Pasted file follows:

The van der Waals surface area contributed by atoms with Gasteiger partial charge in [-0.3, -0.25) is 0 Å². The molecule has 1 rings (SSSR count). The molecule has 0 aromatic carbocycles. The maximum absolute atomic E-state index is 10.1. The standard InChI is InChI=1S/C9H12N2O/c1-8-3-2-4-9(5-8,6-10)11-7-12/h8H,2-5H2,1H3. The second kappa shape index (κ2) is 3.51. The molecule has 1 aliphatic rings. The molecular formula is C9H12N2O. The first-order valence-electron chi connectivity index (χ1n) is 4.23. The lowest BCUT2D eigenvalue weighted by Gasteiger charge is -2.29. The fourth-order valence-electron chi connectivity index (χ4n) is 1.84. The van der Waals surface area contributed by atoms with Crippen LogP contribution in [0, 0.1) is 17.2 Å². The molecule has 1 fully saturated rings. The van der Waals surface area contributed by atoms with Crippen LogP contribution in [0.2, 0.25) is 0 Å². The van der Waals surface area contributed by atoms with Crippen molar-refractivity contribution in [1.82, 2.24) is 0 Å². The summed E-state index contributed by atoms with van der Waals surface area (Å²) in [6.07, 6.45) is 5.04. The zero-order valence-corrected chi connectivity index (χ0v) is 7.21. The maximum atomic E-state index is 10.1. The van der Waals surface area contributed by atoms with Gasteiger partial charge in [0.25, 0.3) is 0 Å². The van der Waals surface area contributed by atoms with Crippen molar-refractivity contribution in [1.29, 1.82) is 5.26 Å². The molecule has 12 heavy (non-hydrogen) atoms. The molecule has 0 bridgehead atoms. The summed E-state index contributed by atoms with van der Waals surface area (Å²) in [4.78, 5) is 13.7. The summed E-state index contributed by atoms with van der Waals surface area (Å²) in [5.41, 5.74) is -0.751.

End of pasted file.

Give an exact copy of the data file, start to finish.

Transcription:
The van der Waals surface area contributed by atoms with Gasteiger partial charge in [-0.3, -0.25) is 0 Å². The molecule has 1 rings (SSSR count). The molecule has 0 aromatic carbocycles. The maximum absolute atomic E-state index is 10.1. The standard InChI is InChI=1S/C9H12N2O/c1-8-3-2-4-9(5-8,6-10)11-7-12/h8H,2-5H2,1H3. The second kappa shape index (κ2) is 3.51. The molecule has 1 aliphatic rings. The molecular formula is C9H12N2O. The first-order valence-electron chi connectivity index (χ1n) is 4.23. The lowest BCUT2D eigenvalue weighted by Gasteiger charge is -2.29. The fourth-order valence-electron chi connectivity index (χ4n) is 1.84. The van der Waals surface area contributed by atoms with Crippen LogP contribution in [0, 0.1) is 17.2 Å². The molecule has 1 fully saturated rings. The van der Waals surface area contributed by atoms with Crippen LogP contribution in [0.2, 0.25) is 0 Å². The van der Waals surface area contributed by atoms with Crippen molar-refractivity contribution in [1.82, 2.24) is 0 Å². The summed E-state index contributed by atoms with van der Waals surface area (Å²) in [6.07, 6.45) is 5.04. The zero-order valence-corrected chi connectivity index (χ0v) is 7.21. The maximum atomic E-state index is 10.1. The van der Waals surface area contributed by atoms with Gasteiger partial charge in [0.25, 0.3) is 0 Å². The van der Waals surface area contributed by atoms with Crippen molar-refractivity contribution in [1.29, 1.82) is 5.26 Å². The molecule has 12 heavy (non-hydrogen) atoms. The molecule has 0 bridgehead atoms. The summed E-state index contributed by atoms with van der Waals surface area (Å²) in [4.78, 5) is 13.7. The summed E-state index contributed by atoms with van der Waals surface area (Å²) in [5.41, 5.74) is -0.751.